and in this form it can be seen as a member of a set of folded
    transformations

        transform of p = something done to p - something done to (1 - p).

    This way of writing it brings out the symmetrical way in which very high
    and very low values are treated. (If p is small, 1 - p is large, and vice
    versa.) The logit is occasionally called the folded log. The simplest
    other such transformation is the folded root (that means square root)

        folded root of p = root of p  - root of (1 - p). 

    As with square roots and logarithms generally, the folded root has the
    advantage that it can be applied without adjustment to data values of 0
    and 1 (100%). The folded root is a weaker transformation than the logit.
    In practice it is used far less frequently.

    Two other transformations for proportions and percents met in the older
    literature (and still used occasionally) are the angular and the probit.
    The angular is

        arcsin(root of p)

    or the angle whose sine is the square root of p. In practice, it behaves
    very like

        p^0.41 - (1 - p)^0.41,

    which in turn is close to

        p^0.5 - (1 - p)^0.5,

    which is another way of writing the folded root (Tukey 1960). The probit
    is a transformation with a mathematical connection to the normal
    (Gaussian) distribution, which is not only very similar in behaviour to
    the logit, but also more awkward to work with. As a result, it is now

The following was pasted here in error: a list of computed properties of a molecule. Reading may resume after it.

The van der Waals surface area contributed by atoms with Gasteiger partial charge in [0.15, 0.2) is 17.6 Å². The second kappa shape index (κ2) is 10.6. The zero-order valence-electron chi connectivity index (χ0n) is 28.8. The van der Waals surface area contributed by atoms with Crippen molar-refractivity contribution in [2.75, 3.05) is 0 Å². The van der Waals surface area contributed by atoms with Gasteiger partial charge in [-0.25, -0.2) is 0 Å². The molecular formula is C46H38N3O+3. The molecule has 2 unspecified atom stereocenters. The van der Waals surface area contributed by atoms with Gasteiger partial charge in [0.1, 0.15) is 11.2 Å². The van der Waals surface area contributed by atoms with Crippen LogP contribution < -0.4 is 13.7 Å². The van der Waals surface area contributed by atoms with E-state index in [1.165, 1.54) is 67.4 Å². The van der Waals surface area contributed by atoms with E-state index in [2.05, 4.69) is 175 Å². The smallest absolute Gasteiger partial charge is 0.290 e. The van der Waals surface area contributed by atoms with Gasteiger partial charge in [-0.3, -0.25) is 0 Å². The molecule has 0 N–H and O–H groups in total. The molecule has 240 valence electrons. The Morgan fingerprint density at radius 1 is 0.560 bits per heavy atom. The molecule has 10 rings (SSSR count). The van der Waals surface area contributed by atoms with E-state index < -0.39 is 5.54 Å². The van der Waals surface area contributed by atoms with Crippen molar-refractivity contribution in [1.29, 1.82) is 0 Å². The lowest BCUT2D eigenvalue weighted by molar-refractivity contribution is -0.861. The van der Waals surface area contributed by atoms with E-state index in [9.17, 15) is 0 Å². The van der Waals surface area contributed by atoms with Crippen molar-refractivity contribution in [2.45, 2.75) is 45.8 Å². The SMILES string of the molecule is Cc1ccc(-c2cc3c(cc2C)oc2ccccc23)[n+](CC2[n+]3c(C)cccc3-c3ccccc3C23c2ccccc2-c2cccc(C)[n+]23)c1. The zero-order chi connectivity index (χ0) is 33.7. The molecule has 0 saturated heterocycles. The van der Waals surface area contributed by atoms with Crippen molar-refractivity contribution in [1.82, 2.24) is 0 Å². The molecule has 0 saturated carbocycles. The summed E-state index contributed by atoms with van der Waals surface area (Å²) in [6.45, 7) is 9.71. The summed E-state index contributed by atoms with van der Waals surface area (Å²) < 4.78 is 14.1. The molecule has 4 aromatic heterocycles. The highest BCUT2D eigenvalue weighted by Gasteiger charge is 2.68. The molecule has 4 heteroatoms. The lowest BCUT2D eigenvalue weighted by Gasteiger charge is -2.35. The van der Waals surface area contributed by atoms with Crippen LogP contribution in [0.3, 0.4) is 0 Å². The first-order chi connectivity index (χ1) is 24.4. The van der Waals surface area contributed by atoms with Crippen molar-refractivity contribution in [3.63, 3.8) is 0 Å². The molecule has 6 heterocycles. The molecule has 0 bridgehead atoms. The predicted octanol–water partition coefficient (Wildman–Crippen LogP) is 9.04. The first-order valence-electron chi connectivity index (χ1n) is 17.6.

less seen, except in more advanced applications, where it retains several
    advantages.


Transformations as a family (more advanced) 

    The main transformations mentioned previously, with the exception of the
    logarithm, namely the reciprocal, cube root, square root and square, are
    all powers. The powers concerned are

        reciprocal  -1
        cube root    1/3
        square root  1/2 
        square       2 

    Note that the sequence of explanation was not capricious, but in
    numerical order of power. Therefore, these transformations are all
    members of a family. In addition, contrary to what may appear at first
    sight, the logarithm really belongs in the family too. Knowing this is
    important to appreciating that the transformations used in practice are
    not just a bag of tricks, but a series of tools of different sizes or
    strengths, like a set of screwdrivers or drill bits. We could thus fill
    out this sequence, the ladder of transformations as it is sometimes
    known, with more powers, as for example in

        reciprocal square -2
        reciprocal        -1
        (yields one)       0 
        cube root          1/3
        square root        1/2 
        identity           1 
        square             2 
        cube               3 
        fourth power       4 

    Among the additions here, the identity transformation, say x^1 = x, is
    the transformation that is, in a sense, no transformation. The graph of x
    against x is naturally a straight line and so the power of 1 divides
    transformations whose graph is convex upwards (powers less than 1) from
    transformations whose graph is concave upwards (powers greater than 1).
    Powers less than 1 squeeze high values together and stretch low values
    apart, and powers more than 1 do the opposite.

    The transformation x^0, on the other hand, is degenerate, as it always
    yields 1 as a result. However, we will now see that in a strong sense log
    x (meaning, strictly, the natural logarithm or ln x) really belongs in
    the family at the position of power 0.

    If you know calculus, you will know that the sequence of powers

        ..., x^-3, x^-2, x^-1, x^0, x^1, x^2, ... 

    has as integrals, apart from additive constants,

        ..., -x^-2 / 2, -x^-1, ln x, x, x^2 / 2, x^3 / 3, ... 

    and the mapping can be reversed by differentiation. So integrating x^(p -